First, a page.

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Interpretability of artificial intelligence (AI) models is one of the most discussed topics in contemporary AI research (Holm, 2019). Leading architects of AI, like Turing Award winner Judea Pearl are very critical with the current machine learning (ML) concentration on (purely data-driven) deep learning and its non-transparent structures (Ford, 2018). "These and other critical views regarding different aspects of the machine learning toolbox, however, are not a matter of speculation or personal taste, but a product of mathematical analyses concerning the intrinsic limitations of data-centric systems that are not guided by explicit models of reality" (AAAI-WHY 2019). In order to achieve a human-like AI, it is necessary to tell the AI how humans come up with decisions, how they plan and how they imagine things. Humans do that through causal reasoning (Pearl & Mackenzie, 2018). Therefore, in this talk (and project proposal), we will focus on aspects for integrating causal inference wit h machine learning, stimulated, among others, by Pearl's New Science of Cause and Effect, in order to come up with know-how that is complementary to the current deep learning expertise.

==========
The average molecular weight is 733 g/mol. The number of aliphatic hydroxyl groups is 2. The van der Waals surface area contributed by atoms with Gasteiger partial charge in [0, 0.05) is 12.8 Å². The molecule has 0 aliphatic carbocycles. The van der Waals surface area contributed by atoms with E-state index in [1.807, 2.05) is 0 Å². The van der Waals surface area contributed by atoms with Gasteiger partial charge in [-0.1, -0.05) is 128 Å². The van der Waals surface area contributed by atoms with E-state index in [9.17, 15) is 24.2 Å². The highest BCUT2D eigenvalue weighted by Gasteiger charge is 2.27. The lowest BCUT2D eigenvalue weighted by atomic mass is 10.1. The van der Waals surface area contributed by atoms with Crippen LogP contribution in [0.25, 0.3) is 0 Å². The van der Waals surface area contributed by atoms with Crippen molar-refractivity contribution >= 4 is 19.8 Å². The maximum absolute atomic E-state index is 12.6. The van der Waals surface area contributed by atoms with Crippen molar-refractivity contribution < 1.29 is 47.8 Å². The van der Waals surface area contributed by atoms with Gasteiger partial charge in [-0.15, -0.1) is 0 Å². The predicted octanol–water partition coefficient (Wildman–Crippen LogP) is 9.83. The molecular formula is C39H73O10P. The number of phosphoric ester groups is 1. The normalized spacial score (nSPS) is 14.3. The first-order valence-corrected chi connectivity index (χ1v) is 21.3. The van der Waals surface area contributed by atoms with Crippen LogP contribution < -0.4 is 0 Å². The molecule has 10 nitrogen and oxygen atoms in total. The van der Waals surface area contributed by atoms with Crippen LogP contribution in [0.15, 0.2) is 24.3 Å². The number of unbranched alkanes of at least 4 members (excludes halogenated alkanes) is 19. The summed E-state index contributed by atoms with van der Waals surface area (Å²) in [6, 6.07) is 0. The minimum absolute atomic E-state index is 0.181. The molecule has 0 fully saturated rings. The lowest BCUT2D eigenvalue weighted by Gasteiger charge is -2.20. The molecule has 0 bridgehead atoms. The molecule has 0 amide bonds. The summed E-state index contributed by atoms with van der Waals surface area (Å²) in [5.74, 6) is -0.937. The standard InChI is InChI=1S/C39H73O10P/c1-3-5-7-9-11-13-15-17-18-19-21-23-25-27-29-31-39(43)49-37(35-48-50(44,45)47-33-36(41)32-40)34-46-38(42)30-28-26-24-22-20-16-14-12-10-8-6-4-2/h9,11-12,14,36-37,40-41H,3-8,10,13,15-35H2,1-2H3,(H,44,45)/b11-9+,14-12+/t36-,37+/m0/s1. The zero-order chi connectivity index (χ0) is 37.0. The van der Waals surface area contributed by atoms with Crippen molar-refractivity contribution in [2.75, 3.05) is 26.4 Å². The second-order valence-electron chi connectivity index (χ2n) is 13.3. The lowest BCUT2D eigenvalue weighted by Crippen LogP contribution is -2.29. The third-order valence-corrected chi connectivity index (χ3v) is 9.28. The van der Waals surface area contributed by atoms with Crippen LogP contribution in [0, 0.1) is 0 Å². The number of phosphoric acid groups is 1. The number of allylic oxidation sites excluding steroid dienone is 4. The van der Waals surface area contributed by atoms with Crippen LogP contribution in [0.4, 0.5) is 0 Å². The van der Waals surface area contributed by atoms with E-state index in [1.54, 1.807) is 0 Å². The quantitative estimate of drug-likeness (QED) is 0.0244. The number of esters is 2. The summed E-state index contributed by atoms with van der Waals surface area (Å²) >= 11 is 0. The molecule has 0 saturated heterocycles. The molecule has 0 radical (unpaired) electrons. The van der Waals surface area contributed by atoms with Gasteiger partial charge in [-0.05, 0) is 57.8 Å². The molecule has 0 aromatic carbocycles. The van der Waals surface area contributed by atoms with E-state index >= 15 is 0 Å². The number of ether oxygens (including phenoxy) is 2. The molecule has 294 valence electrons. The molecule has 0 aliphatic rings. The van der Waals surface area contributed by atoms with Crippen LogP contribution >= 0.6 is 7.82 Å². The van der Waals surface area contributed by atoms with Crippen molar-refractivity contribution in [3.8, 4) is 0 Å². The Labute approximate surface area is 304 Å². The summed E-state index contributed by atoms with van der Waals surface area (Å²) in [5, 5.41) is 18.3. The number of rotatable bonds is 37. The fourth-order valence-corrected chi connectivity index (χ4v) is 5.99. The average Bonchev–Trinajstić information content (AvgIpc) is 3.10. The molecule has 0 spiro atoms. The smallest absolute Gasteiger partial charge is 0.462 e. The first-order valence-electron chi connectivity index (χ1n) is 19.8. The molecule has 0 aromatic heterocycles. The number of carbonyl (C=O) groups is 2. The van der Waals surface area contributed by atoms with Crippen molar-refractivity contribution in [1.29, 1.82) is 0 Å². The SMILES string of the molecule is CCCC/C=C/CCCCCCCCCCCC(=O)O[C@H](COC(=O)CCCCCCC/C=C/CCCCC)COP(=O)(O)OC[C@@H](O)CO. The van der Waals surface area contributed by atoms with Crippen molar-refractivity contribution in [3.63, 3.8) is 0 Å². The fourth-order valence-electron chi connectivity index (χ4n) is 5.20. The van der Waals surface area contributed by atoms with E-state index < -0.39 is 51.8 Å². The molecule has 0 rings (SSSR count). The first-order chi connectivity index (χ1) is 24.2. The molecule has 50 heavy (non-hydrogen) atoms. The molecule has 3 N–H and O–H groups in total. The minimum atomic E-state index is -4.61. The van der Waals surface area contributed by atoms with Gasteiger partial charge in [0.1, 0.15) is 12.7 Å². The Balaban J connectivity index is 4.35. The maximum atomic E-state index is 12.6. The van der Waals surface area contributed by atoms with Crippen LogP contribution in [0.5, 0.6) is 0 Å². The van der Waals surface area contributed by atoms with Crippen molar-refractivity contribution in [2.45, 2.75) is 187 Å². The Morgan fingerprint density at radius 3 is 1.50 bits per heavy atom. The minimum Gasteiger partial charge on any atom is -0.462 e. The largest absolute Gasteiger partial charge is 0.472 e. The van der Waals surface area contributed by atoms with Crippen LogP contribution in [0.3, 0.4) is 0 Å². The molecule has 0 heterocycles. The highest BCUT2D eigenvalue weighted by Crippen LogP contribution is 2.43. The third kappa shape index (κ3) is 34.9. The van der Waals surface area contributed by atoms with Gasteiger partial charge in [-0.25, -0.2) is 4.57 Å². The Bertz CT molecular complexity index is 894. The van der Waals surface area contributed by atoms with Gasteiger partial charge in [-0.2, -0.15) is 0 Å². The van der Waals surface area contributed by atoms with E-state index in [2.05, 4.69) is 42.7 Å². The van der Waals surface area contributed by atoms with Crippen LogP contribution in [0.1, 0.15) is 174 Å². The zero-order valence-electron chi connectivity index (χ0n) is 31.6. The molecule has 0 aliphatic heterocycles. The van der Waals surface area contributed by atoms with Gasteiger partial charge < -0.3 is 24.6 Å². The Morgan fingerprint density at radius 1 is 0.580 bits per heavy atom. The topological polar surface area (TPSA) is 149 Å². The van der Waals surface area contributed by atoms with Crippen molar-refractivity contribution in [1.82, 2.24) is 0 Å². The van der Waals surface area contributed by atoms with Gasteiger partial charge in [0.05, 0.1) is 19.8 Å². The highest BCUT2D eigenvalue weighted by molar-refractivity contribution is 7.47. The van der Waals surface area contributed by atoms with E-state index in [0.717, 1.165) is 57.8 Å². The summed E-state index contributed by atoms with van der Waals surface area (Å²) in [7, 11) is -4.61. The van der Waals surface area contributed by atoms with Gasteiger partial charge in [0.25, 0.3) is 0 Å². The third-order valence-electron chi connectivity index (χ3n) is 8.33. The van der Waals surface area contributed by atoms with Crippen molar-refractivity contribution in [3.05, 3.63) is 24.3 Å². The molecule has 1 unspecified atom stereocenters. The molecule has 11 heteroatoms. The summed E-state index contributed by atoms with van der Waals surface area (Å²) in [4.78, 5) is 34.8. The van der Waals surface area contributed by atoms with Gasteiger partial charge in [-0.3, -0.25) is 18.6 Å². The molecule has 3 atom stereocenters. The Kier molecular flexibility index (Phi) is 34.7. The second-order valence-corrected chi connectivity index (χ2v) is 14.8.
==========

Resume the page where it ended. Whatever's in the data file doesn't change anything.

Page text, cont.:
Specifically, based on the Software Competence Center Hagenberg's (SCCH) experience of carrying out AI-related research projects together with industry partners, the following research topics are relevant from an industrial point of view:

  • Learning causal models from industrial data sets with applications for, e.g., imputation of missing data based on causal inference
  • Extraction and generation of causal models from knowledge graphs and large heterogeneous and unstructured data sets, e.g. for identifying cause-effect relationships of system failures from system logs and development artifacts (code, architecture/requirements/test specifications)
  • Research on potential integration of several causal models to create comprehensive domain knowledge models